Video (Crossing to Portimao)
After Flores it is fair to mention that Keraban was at anchor at the Westernmost bay of Europe. The crossing to Faial was simple, on the rumb line. Wind stayed for longer than forecast, enough to get us to the channel between Faial and Pico in the early morning before starting the engine. We did not lack dolphins and 4 whales completed the welcome committee upon arrival to Faial.
As expected, Horta’s marina was overcrowded with boats laying side by side, up to 4 rows. The proposition of having people walking over the boat and potentially stays and spreaders kissing in case of swell was not appealing, and we anchored between the mole and the Marina, quite comfortably indeed. You wonder why all the hassle to get squeezed in the harbor. By the abrupt stop, the anchor went under a stone….we will think about that later.
The third crew parted company and we took the rest of the day to sort out the boat, rinsing all gear and cleaning the interior, as well as taking all beds and clothing to the laundry.
As you walk the Horta marina you can admire the number of crew that have left their mark on the walls, in some cases the creativity and effort involved. We did not have the material to carry such artwork, and possibly not the motivation either, and rather headed for a well deserved beer as we waited for our lavomatic to complete its task, enjoying the mild temperature and watching the peak of nearby Pico surrounded by clouds.
One thing we did was explore Peter’s bar, and that is a third and final tick on the must be visited list of mariners hangouts, after Basil’s on Mustique and Foxy’s on Jost Van Dyke.
The best present was a quiet night sleep that left us well rested for the next day’s tour around the island. Faial is quite different from Flores, less rough nature, but also more obviously shaped by volcanic activity with the most recent eruption taking place in 1957. Starting from Horta, and this is common to all three islands we visited, one can not avoid but notice the care that is put on buildings and streets, as well as the relaxed atmosphere. Things slow down noticeably, not that we were coming from a stressed part of the world, I mean the Caribbean. Our clockwise driving around the island revealed splendid coastal views, including the “white fortress” (an homonymous shaped rock) and intense greenery. We put our Ford Focus to its paces following an off-road track around the coastline until we saw the famous volcano appearing before us. It is more a piece of art by nature than a volcano, with reddish, brown and black melting into curvaceous shapes and falling into the sea. The lighthouse, where its keeper had the courage to remain to take most of the pictures that exist of the 1957 eruption, stands starkly against that background and you could spend a day taking pictures trying to render the shapes and colors. There has been a major investment in an underground museum that tells the history of the volcano and as such of the entire archipelago, well worth the visit which includes climbing the lighthouse.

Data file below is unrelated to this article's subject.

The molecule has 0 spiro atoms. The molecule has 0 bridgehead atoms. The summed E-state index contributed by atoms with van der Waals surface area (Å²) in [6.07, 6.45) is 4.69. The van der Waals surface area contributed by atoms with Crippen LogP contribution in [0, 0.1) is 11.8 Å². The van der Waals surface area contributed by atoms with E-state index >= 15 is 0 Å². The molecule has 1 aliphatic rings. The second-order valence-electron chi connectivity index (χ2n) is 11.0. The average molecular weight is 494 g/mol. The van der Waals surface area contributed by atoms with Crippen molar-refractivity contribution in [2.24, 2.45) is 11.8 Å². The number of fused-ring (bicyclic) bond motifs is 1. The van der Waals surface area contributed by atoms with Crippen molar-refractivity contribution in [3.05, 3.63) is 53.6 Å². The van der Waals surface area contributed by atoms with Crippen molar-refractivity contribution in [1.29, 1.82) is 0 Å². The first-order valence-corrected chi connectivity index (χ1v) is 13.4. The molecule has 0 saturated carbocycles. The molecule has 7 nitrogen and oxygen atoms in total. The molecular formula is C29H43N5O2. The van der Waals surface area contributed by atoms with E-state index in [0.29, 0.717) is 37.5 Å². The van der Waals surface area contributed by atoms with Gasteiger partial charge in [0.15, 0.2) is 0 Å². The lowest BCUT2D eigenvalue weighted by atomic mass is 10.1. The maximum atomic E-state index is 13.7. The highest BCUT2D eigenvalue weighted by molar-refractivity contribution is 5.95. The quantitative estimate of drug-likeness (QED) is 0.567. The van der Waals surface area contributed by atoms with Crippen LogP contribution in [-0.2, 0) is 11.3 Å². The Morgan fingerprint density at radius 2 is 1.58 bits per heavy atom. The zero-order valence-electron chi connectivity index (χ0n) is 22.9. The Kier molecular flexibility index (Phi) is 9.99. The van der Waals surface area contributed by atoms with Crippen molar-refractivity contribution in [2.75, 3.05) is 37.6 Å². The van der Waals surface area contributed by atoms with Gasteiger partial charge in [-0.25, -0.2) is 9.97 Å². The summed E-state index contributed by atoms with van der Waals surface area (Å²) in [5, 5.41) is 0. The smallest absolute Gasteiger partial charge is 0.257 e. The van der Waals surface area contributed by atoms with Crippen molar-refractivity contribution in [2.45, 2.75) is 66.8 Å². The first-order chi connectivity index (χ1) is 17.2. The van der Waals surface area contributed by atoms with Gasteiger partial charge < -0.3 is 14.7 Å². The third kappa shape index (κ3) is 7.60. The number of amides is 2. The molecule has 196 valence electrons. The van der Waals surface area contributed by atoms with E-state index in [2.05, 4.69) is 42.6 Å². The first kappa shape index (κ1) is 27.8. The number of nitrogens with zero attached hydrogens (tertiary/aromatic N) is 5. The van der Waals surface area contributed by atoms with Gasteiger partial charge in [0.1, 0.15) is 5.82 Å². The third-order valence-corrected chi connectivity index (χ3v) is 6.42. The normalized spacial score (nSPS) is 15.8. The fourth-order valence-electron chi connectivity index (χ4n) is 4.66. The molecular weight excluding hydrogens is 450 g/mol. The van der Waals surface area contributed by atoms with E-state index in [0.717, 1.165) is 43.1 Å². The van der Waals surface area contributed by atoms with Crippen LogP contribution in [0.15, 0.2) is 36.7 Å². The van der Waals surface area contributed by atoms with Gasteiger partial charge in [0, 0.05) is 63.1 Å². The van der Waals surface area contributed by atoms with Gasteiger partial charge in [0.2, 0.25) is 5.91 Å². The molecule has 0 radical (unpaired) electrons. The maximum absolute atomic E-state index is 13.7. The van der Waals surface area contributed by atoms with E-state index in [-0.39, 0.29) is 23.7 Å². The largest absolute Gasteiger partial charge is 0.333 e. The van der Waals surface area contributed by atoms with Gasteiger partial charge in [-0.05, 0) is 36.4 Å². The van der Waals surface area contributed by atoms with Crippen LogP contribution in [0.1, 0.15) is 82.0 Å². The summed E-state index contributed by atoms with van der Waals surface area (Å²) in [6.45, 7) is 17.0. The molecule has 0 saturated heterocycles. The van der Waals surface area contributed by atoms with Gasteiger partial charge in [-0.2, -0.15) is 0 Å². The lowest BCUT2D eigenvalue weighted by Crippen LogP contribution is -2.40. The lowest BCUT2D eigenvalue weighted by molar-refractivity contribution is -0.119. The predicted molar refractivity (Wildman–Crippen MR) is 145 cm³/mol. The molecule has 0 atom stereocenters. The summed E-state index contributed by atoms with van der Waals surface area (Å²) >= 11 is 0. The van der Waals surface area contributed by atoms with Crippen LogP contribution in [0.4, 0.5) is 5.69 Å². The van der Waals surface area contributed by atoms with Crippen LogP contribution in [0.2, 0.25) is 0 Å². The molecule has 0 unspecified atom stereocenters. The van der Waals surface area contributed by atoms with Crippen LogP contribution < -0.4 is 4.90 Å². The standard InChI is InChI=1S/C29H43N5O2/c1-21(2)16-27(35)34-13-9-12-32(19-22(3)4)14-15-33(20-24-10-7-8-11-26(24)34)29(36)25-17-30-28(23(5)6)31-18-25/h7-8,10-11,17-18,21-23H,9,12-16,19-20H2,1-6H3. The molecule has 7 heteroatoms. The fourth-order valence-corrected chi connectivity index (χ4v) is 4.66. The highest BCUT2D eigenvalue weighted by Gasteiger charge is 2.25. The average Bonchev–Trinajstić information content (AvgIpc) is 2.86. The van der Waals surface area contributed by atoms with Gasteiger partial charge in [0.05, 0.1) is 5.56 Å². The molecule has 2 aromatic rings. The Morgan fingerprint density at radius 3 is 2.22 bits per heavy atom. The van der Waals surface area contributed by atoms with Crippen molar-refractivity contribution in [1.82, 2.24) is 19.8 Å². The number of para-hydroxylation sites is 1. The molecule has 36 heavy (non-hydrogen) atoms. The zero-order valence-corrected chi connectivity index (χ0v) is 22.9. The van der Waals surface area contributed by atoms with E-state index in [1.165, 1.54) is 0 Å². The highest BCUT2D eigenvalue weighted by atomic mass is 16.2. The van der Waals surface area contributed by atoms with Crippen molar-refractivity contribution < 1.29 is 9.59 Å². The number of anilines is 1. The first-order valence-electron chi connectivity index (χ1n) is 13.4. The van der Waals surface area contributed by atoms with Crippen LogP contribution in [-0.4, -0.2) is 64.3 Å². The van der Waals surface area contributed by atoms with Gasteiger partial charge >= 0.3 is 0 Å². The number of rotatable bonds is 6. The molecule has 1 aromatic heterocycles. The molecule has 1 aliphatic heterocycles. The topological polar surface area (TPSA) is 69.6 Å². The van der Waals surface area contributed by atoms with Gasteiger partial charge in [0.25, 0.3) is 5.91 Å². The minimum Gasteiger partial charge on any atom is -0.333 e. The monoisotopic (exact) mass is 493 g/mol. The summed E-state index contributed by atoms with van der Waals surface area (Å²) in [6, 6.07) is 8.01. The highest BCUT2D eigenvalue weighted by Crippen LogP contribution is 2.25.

It was decided that we would leave Horta after just 2 nights, to allow for at least two nights in Sao Miguel. The family are already missing sailing (I like to think) and have decided to join in Ibiza on the 18th of June to complete the loop until Loano.
There are around 1,600nm to cover to get to Ibiza, and planning needs to allow for bad weather in the 1,000nm crossing to Gibraltar, or a Levanter at the later place, which blows East against the dominant Westerly Atlantic current, making the crossing of the Gibraltar Strait non-viable potentially for several days.
After a last evening enjoying the “best Gin in the waorld” at Peter’s and leaving a small trace there for W4L and Talitha, we lifted anchor the next morning, surprisingly with no problems with the underlying rocky bed.
The sailing to Sao Miguel, some 160nm, was with fair winds and we reached the harbor by noontime the next morning. The stern-to maneuver to get into our slot at Ponta Delgada is simple enough, but we did not account for the very low height of the finger pontoon, the fenders were high and I managed to make a scratch. I have a series of small scratches now to get sorted out once in Loano. It haunted me for a few hours but the bad mood disappeared as André and I decided it was about time to rent a motorbike (not a scooter) to visit this island. I have not ridden one in a while but I am sure my right wrist remembers the twisting action.